Building a Simple CLI with oclifby@alvinslee
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1,748 reads

Building a Simple CLI with oclif

by Alvin LeeJune 24th, 2022
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Not a fan of shell scripting? Use oclif to build CLI tools with Node.js!

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Salesforce developers have contributed much to the open-source community. Among their many contributions is an important, but perhaps lesser-known, project named oclif. The Open CLI Framework was announced in early 2018 and has since grown to become the foundation for the Salesforce CLI and the Heroku CLI.

In this post, we will provide a brief overview of oclif, and then we’ll walk through how to build a simple CLI with oclif.

A Brief History of oclif

Oclif started as an internal Heroku project. Heroku has always been focused on developer experience, and its CLI sets the standard for working with a service via the API. After all, Heroku is the creator of git push heroku for deployment—a standard now widely used across the industry.

If you've ever run heroku ps or sfdx auth:list, then you've used oclif. From the start, oclif was designed to be an open, extensible, lightweight framework for quickly building CLIs, both simple and complex.

More than four years after release, oclif has become the authoritative framework for building CLIs. Some of the most popular oclif components see more than a million weekly downloads. The oclif project is still under active development.

Some examples of high-profile companies or projects built via oclif include:

Why would a developer choose oclif today?

There are many reasons one might want to build a CLI. Perhaps your company has an API, and you'd like to make it easier for customers to consume it. Maybe you work with an internal API, and you'd like to run commands via the CLI to automate daily tasks. In these scenarios, you could always write Powershell or Bash scripts or build your own CLI from scratch, but oclif is the best option.

Oclif is built on Node.js. It runs on all major operating systems and has multiple distribution options. Along with being fast, oclif is also self-documenting and supports plugins, allowing developers to build and share reusable functionality. As oclif rapidly gains adoption, more and more libraries, plugins, and useful packages are becoming available.

For example, cli-ux comes pre-packaged with the @oclif/core package and provides common UX functionality such as spinners and tables, and progress bars, which you can add to your CLI.

It's easy to see why oclif is a success and should be your choice for building a CLI.

Introduction to Our Mini-project

Let’s set the scene for the CLI you will build. You want to build your own CLI for one of your passions: space travel.

You love space travel so much that you watch every SpaceX launch live, and you check the page more than you care to admit. You want to streamline this obsession by building a CLI for space travel details, starting with a simple command that will show you the number of people currently in space. Recently, you discovered a service called Open Notify that has an API endpoint for this purpose.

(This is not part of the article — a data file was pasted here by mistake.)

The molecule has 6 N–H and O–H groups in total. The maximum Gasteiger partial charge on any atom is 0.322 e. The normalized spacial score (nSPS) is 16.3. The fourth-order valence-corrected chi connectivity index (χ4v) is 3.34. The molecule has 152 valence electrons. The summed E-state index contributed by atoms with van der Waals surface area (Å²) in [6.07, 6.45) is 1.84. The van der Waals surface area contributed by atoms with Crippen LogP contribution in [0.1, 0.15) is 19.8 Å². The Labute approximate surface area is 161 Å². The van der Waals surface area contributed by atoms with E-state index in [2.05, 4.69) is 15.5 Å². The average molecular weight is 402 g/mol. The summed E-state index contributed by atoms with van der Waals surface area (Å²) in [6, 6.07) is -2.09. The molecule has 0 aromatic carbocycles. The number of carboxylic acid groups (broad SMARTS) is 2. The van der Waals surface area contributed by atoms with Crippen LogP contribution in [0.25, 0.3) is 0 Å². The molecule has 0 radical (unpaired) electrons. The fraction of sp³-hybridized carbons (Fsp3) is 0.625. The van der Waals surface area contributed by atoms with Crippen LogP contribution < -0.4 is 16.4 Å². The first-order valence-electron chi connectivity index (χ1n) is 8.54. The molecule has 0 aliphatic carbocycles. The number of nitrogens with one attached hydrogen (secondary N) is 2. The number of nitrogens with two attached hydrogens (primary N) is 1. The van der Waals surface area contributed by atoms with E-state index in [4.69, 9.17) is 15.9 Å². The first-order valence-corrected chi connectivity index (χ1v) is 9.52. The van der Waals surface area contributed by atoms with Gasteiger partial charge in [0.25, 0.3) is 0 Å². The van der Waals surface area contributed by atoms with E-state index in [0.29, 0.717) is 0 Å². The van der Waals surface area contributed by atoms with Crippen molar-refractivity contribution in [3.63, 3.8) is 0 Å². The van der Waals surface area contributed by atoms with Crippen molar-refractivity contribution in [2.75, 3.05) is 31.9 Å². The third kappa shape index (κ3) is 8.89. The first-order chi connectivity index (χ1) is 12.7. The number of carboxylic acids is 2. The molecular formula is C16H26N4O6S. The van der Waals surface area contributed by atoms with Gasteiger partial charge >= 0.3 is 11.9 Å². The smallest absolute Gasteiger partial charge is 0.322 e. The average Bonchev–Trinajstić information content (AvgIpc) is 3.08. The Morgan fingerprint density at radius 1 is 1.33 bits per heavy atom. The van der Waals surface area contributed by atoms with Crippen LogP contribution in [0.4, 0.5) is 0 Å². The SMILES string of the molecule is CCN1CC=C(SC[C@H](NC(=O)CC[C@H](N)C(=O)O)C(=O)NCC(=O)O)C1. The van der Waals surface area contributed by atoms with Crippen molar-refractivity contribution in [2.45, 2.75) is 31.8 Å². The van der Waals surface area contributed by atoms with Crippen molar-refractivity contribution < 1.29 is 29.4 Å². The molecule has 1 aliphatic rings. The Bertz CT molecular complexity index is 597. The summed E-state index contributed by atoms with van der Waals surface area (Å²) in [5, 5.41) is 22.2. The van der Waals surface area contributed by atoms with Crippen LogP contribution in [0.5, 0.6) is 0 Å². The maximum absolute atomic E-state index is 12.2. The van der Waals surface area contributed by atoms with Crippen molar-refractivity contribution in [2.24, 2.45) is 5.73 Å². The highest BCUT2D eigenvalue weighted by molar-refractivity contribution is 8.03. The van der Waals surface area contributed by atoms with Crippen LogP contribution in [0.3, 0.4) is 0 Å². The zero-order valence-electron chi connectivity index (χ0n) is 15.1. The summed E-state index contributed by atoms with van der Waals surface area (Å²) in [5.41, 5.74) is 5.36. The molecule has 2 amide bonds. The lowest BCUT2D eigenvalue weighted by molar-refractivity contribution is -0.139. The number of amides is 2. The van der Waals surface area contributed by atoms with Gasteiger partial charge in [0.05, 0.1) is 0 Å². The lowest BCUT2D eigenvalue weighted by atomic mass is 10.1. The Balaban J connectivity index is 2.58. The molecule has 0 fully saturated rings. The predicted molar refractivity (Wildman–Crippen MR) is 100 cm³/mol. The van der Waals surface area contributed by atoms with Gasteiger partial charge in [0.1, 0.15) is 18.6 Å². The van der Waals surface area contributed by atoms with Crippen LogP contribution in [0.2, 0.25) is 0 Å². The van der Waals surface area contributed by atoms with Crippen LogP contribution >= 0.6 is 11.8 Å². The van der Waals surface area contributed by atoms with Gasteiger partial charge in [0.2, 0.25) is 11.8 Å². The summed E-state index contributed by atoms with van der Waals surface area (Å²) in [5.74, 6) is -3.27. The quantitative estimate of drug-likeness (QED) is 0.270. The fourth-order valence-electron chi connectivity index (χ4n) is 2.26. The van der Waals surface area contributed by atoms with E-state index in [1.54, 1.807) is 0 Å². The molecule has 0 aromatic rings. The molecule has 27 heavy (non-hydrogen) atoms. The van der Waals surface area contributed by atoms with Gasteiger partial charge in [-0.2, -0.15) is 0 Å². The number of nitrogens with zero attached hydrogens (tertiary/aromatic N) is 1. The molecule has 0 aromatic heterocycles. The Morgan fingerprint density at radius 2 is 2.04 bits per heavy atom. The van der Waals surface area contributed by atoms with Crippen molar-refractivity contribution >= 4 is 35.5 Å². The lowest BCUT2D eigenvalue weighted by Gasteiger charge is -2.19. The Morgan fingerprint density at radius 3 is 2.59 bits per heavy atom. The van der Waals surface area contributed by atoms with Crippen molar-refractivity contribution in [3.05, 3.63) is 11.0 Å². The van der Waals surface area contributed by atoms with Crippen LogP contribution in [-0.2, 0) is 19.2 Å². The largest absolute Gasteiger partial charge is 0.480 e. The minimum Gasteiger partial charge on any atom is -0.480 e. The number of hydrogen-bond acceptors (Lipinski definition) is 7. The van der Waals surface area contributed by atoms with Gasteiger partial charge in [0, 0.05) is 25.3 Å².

We'll use the oclif generate command to create our project, which will scaffold a new CLI project with some sensible defaults. Projects created with this command use TypeScript by default—which is what we'll use for our project—but can be configured to use vanilla JavaScript as well.

Creating the Project

To start, you’ll need Node.js locally if you don’t already have it. The oclif project requires the use of an active LTS version of Node.js.

You can verify the version of Node.js that you have installed via this command:

/ $ node -v

Next, install the oclif CLI globally:

/ $ npm install -g oclif

Now, it’s time to create the oclif project using the generate command:

/ $ oclif generate space-cli

    |       |    ╭──────────────────────────╮
    |--(o)--|    │  Time to build an oclif  │
   `---------´   │    CLI! Version: 3.0.1   │
    ( _´U`_ )    ╰──────────────────────────╯
    /___A___\   /
     |  ~  |
 ´   `  |° ´ Y `

Cloning into '/space-cli'...

At this point, you will be presented with some setup questions. For this project, you can leave them all blank to use the defaults (indicated by the parentheses), or you can choose to fill them out yourself. The final question will ask you to select a package manager. For our example, choose npm.

Starting with oclif’s hello world command

From here, oclif will finish creating your CLI project for you. In the bin/ folder, you'll find some node scripts that you can run to test out your CLI while you're developing. These scripts will run the command from the built files in the dist/ folder. If you just run the script as is, you'll see something like this message:

/ $ cd space-cli/
/space-cli $ ./bin/run
oclif example Hello World CLI

  space-cli/0.0.0 darwin-arm64 node-v16.15.0

  $ space-cli [COMMAND]

  hello    Say hello to the world and others
  plugins  List installed plugins.

  hello    Say hello
  help     Display help for space-cli.
  plugins  List installed plugins.

By default, if you don’t specify a command to run for the CLI, it will display the help message. Let’s try again:

/space-cli $ ./bin/run hello
 >   Error: Missing 1 required arg:
 >   person  Person to say hello to
 >   See more help with --help

This time, we received an error. We’re missing a required argument: We need to specify who we’re greeting!

/space-cli $ ./bin/run hello John
 >   Error: Missing required flag:
 >    -f, --from FROM  Whom is saying hello
 >   See more help with --help

We received another helpful error message. We need to specify the greeter as well, this time with a flag:

/space-cli $ ./bin/run hello John --from Jane
hello John from Jane! (./src/commands/hello/index.ts)

Finally, we’ve properly greeted John, and we can take a look at the hello command’s code, which can be found in src/commands/hello/index.ts. It looks like this:

import {Command, Flags} from '@oclif/core'

export default class Hello extends Command {
  static description = 'Say hello'

  static examples = [
    `$ oex hello friend --from oclif
hello friend from oclif! (./src/commands/hello/index.ts)

  static flags = {
    from: Flags.string({char: 'f', description: 'Whom is saying hello', required: true}),

  static args = [{name: 'person', description: 'Person to say hello to', required: true}]

  async run(): Promise<void> {
    const {args, flags} = await this.parse(Hello)

    this.log(`hello ${args.person} from ${flags.from}! (./src/commands/hello/index.ts)`)

As you can see, an oclif command is simply defined as a class with an async run() method, which unsurprisingly contains the code that is executed when the command runs. In addition, some static properties provide additional functionality, although they're all optional.

  • The description and examples properties are used for the help message.
  • The flags property is an object which defines the flags available for the command, where the keys of the object correspond to the flag name. We'll dig into those a bit more later.